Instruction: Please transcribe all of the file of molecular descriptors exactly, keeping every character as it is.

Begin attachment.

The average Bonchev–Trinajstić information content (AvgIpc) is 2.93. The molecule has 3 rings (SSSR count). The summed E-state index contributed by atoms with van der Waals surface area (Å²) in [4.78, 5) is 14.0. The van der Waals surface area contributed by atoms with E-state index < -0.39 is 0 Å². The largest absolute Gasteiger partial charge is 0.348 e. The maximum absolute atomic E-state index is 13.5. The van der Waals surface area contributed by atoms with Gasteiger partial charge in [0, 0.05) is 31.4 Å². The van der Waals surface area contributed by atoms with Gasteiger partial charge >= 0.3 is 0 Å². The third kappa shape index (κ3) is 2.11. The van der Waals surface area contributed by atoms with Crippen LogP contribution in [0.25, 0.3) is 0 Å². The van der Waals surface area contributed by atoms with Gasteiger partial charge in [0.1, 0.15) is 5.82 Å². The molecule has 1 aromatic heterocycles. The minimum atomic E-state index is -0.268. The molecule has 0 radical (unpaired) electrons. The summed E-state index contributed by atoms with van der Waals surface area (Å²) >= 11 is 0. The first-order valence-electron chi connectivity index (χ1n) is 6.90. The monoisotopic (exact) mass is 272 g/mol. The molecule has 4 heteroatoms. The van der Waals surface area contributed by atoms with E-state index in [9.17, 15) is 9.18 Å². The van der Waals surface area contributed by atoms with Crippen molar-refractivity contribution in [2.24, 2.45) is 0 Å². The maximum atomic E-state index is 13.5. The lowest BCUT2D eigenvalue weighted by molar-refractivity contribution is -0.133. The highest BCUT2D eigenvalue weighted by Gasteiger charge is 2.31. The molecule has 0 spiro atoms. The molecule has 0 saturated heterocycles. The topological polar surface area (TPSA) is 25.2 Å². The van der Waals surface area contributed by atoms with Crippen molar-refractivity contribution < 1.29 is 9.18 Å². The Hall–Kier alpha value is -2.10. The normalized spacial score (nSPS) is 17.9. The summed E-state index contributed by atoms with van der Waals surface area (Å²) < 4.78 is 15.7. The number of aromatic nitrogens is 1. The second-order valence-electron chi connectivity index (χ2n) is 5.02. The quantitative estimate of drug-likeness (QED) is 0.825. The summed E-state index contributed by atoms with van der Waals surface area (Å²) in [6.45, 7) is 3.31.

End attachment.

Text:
The average Bonchev–Trinajstić information content (AvgIpc) is 2.93. The molecule has 3 rings (SSSR count). The summed E-state index contributed by atoms with van der Waals surface area (Å²) in [4.78, 5) is 14.0. The van der Waals surface area contributed by atoms with E-state index < -0.39 is 0 Å². The largest absolute Gasteiger partial charge is 0.348 e. The maximum absolute atomic E-state index is 13.5. The van der Waals surface area contributed by atoms with Gasteiger partial charge in [0, 0.05) is 31.4 Å². The van der Waals surface area contributed by atoms with Gasteiger partial charge >= 0.3 is 0 Å². The third kappa shape index (κ3) is 2.11. The van der Waals surface area contributed by atoms with Crippen LogP contribution in [0.25, 0.3) is 0 Å². The van der Waals surface area contributed by atoms with Gasteiger partial charge in [0.1, 0.15) is 5.82 Å². The molecule has 1 aromatic heterocycles. The minimum atomic E-state index is -0.268. The molecule has 0 radical (unpaired) electrons. The summed E-state index contributed by atoms with van der Waals surface area (Å²) >= 11 is 0. The first-order valence-electron chi connectivity index (χ1n) is 6.90. The monoisotopic (exact) mass is 272 g/mol. The molecule has 4 heteroatoms. The van der Waals surface area contributed by atoms with E-state index in [9.17, 15) is 9.18 Å². The van der Waals surface area contributed by atoms with Crippen molar-refractivity contribution in [2.24, 2.45) is 0 Å². The maximum atomic E-state index is 13.5. The lowest BCUT2D eigenvalue weighted by molar-refractivity contribution is -0.133. The highest BCUT2D eigenvalue weighted by Gasteiger charge is 2.31. The molecule has 0 spiro atoms. The molecule has 0 saturated heterocycles. The topological polar surface area (TPSA) is 25.2 Å². The van der Waals surface area contributed by atoms with Crippen molar-refractivity contribution < 1.29 is 9.18 Å². The Hall–Kier alpha value is -2.10. The normalized spacial score (nSPS) is 17.9. The summed E-state index contributed by atoms with van der Waals surface area (Å²) < 4.78 is 15.7. The number of aromatic nitrogens is 1. The second-order valence-electron chi connectivity index (χ2n) is 5.02. The quantitative estimate of drug-likeness (QED) is 0.825. The summed E-state index contributed by atoms with van der Waals surface area (Å²) in [6.45, 7) is 3.31.